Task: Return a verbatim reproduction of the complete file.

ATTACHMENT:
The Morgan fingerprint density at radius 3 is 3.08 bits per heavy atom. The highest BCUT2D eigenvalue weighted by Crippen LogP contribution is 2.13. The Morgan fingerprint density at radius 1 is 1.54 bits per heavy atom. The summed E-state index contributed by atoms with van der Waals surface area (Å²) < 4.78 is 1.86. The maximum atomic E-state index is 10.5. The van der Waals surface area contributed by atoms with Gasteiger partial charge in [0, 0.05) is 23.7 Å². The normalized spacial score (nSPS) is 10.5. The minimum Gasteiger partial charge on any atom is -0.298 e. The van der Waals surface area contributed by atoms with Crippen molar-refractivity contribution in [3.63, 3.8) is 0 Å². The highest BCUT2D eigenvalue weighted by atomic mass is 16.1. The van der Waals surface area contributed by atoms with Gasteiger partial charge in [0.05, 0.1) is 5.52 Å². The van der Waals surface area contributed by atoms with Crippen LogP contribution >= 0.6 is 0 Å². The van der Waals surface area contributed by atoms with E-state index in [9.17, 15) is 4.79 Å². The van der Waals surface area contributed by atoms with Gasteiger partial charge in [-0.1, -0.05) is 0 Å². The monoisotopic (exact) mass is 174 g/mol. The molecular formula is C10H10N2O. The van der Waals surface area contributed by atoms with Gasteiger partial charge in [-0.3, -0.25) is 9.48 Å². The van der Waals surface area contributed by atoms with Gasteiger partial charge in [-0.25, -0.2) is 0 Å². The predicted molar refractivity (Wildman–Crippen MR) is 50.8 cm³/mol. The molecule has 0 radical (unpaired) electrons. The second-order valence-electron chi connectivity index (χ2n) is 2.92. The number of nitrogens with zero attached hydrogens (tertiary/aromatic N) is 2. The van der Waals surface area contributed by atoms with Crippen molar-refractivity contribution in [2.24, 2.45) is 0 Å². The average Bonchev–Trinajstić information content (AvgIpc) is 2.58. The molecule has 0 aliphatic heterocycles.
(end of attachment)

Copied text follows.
The Morgan fingerprint density at radius 3 is 3.08 bits per heavy atom. The highest BCUT2D eigenvalue weighted by Crippen LogP contribution is 2.13. The Morgan fingerprint density at radius 1 is 1.54 bits per heavy atom. The summed E-state index contributed by atoms with van der Waals surface area (Å²) < 4.78 is 1.86. The maximum atomic E-state index is 10.5. The van der Waals surface area contributed by atoms with Gasteiger partial charge in [0, 0.05) is 23.7 Å². The normalized spacial score (nSPS) is 10.5. The minimum Gasteiger partial charge on any atom is -0.298 e. The van der Waals surface area contributed by atoms with Crippen molar-refractivity contribution in [3.63, 3.8) is 0 Å². The highest BCUT2D eigenvalue weighted by atomic mass is 16.1. The van der Waals surface area contributed by atoms with Gasteiger partial charge in [0.05, 0.1) is 5.52 Å². The van der Waals surface area contributed by atoms with Crippen LogP contribution >= 0.6 is 0 Å². The van der Waals surface area contributed by atoms with E-state index in [9.17, 15) is 4.79 Å². The van der Waals surface area contributed by atoms with Gasteiger partial charge in [-0.1, -0.05) is 0 Å². The monoisotopic (exact) mass is 174 g/mol. The molecular formula is C10H10N2O. The van der Waals surface area contributed by atoms with Gasteiger partial charge in [-0.3, -0.25) is 9.48 Å². The van der Waals surface area contributed by atoms with Gasteiger partial charge in [-0.25, -0.2) is 0 Å². The predicted molar refractivity (Wildman–Crippen MR) is 50.8 cm³/mol. The molecule has 0 radical (unpaired) electrons. The second-order valence-electron chi connectivity index (χ2n) is 2.92. The number of nitrogens with zero attached hydrogens (tertiary/aromatic N) is 2. The van der Waals surface area contributed by atoms with Crippen molar-refractivity contribution in [2.24, 2.45) is 0 Å². The average Bonchev–Trinajstić information content (AvgIpc) is 2.58. The molecule has 0 aliphatic heterocycles.